MedUni Vienna: Possible origin of neuroblastoma in the adrenal glands discovered

Neuroblastoma is a childhood cancer, most commonly affecting children aged between 2 -3 and can be fatal. Since the tumour cells resemble certain cells in the adrenal glands, a joint research group from MedUni Vienna's Center for Brain Research and the Swedish Karolinska Institute investigated the cellular origin of these cells and sympathetic neurons during the embryonic development of human adrenal glands. During the course of their investigations, they discovered a previously unknown cell type that might potentially be the origin of the tumour cells.

Treatments for this disease are extremely aggressive and challenging and relapses are not uncommon. So far, little is known about the origins of this cancer or the causes of relapse. However, it is assumed that neuroblastomas are due to abnormalities in the neural crest cells, which form the peripheral nervous system during embryogenesis.

The cells of neuroblastoma resemble sympathetic neurons. Although these neurons occur in sympathetic ganglia and are therefore found in many different sites in the human body, neuroblastomas often occur in the adrenal medulla. The reason for this is not yet clear. However, recent studies found that the chromaffin cells of the adrenal medulla, which have long been thought to be related to sympathetic neurons and to derive from neural crest cells, are derived from a completely new cell type, namely from nerve-associated Schwann cell precursors. Based on these observations, the researchers led by Igor Adameyko from MedUni Vienna's Center for Brain Research and the Swedish Karolinska Institute looked for another new cell type in the human adrenal glands that might play a major role in the development of neuroblastoma.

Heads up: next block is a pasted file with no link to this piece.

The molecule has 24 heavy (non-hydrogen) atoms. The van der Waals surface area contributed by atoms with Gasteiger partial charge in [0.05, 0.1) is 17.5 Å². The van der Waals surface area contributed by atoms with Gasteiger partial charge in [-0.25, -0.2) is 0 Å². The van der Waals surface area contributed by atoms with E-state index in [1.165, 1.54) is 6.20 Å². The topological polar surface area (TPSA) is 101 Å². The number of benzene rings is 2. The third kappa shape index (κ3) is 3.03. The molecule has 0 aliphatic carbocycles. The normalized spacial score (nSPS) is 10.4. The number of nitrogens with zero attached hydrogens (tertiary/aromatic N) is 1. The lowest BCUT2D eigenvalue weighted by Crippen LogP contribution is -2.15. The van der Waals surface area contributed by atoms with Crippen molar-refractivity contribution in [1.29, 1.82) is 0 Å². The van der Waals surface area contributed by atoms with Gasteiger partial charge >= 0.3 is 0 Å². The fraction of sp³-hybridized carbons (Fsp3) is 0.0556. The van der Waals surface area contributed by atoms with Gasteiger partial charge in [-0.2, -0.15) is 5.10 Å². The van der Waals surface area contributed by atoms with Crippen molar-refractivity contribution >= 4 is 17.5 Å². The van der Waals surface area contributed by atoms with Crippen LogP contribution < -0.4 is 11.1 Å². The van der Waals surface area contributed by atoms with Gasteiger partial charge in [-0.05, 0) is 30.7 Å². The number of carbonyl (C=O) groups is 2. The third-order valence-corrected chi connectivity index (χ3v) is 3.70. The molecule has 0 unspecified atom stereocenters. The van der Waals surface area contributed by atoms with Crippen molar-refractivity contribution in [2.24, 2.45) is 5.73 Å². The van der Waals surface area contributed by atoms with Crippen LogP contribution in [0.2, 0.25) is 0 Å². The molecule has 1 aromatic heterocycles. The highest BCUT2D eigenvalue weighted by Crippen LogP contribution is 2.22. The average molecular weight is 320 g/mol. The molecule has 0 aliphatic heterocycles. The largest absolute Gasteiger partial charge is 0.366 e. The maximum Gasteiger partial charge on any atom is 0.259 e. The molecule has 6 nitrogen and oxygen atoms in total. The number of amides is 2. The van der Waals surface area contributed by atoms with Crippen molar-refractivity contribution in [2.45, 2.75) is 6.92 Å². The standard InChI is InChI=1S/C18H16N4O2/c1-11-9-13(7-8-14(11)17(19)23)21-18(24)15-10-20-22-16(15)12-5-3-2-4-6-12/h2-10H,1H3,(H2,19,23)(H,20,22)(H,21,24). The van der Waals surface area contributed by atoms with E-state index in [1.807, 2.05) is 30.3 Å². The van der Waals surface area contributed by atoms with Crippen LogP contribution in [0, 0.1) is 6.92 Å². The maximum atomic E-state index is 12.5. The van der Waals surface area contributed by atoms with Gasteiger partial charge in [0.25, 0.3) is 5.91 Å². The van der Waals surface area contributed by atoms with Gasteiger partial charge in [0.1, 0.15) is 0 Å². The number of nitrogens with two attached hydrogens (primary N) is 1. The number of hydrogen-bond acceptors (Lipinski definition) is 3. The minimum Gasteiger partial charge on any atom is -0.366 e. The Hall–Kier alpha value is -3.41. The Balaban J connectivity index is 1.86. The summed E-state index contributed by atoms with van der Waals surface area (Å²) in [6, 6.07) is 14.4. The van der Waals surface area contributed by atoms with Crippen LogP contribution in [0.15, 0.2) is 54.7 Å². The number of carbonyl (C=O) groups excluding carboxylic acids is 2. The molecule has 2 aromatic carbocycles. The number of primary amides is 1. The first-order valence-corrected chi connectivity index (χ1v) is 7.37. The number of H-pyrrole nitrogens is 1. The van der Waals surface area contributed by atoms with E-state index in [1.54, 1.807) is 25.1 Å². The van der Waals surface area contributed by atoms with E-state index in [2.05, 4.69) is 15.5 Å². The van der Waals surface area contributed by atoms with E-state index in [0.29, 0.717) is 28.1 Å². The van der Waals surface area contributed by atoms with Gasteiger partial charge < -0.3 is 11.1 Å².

Cells develop in different directions

In order to investigate the cellular origin of chromaffin cells and sympathetic neurons during embryonic development of the human adrenal glands, they analysed the RNA expression profiles of individual cells and found a population of intra-medullary sympathoblasts that derive from Schwann cell precursors. These cells divide and, in humans, organise themselves into large ganglia-like structures in the medulla of the developing adrenals. Such structures are primarily found during embryogenesis. After birth, only isolated cells or small groups of sympathetic nerves are observed. Based on these bioinformatic investigations, the researchers are now able to predict that these intra-adrenal sympathoblasts can develop into chromaffin cells under certain conditions.

Further investigations will now be conducted to find out what happens if the cells are unable to turn into chromaffin cells. It is assumed that the nerve-associated Schwann cell precursors, which continue to divide for a long time and can differentiate to form various cell types, lead to the formation of neuroblastoma. The researchers therefore want to conduct a detailed study into the role of these cells in the development of neuroblastoma, in the hope that this will provide a basis for effective treatments.

Important findings about adrenal gland development

During the course of the investigations conducted so far, an atlas has been produced of the transcription profiles of individual cells in early stages of human adrenal development and this is a valuable and freely available resource for the scientific community and might be of particular interest to developmental biologists and endocrinologists studying congenital diseases of the adrenal glands.

Service: Nature Genetics

Kameneva, P. et al. Single-cell transcriptomics of human embryos identifies multiple sympathoblast lineages with potential implications for neuroblastoma origin. Nature Genetics (2021).

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